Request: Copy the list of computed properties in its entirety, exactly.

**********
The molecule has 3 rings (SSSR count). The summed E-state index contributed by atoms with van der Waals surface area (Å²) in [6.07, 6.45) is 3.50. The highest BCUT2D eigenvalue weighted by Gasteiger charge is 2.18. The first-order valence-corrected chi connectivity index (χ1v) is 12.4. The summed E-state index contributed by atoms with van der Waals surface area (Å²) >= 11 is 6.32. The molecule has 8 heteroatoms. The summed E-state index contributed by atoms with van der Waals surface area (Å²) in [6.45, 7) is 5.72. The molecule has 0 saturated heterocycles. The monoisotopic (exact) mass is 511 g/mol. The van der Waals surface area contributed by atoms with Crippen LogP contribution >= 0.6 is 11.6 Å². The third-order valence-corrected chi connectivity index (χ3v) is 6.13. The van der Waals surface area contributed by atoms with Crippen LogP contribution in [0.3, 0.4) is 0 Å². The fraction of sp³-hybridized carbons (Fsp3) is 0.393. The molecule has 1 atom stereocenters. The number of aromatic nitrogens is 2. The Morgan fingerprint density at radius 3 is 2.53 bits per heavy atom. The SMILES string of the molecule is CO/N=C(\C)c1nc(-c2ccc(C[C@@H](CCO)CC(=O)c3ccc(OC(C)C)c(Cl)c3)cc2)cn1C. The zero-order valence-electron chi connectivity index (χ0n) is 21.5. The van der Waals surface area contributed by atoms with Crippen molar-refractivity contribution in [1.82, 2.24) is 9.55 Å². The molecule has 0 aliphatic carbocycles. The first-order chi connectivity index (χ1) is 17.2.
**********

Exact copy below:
The molecule has 3 rings (SSSR count). The summed E-state index contributed by atoms with van der Waals surface area (Å²) in [6.07, 6.45) is 3.50. The highest BCUT2D eigenvalue weighted by Gasteiger charge is 2.18. The first-order valence-corrected chi connectivity index (χ1v) is 12.4. The summed E-state index contributed by atoms with van der Waals surface area (Å²) >= 11 is 6.32. The molecule has 8 heteroatoms. The summed E-state index contributed by atoms with van der Waals surface area (Å²) in [6.45, 7) is 5.72. The molecule has 0 saturated heterocycles. The monoisotopic (exact) mass is 511 g/mol. The van der Waals surface area contributed by atoms with Crippen LogP contribution >= 0.6 is 11.6 Å². The third-order valence-corrected chi connectivity index (χ3v) is 6.13. The van der Waals surface area contributed by atoms with Crippen LogP contribution in [0.3, 0.4) is 0 Å². The fraction of sp³-hybridized carbons (Fsp3) is 0.393. The molecule has 1 atom stereocenters. The number of aromatic nitrogens is 2. The Morgan fingerprint density at radius 3 is 2.53 bits per heavy atom. The SMILES string of the molecule is CO/N=C(\C)c1nc(-c2ccc(C[C@@H](CCO)CC(=O)c3ccc(OC(C)C)c(Cl)c3)cc2)cn1C. The zero-order valence-electron chi connectivity index (χ0n) is 21.5. The van der Waals surface area contributed by atoms with Crippen molar-refractivity contribution in [1.82, 2.24) is 9.55 Å². The molecule has 0 aliphatic carbocycles. The first-order chi connectivity index (χ1) is 17.2.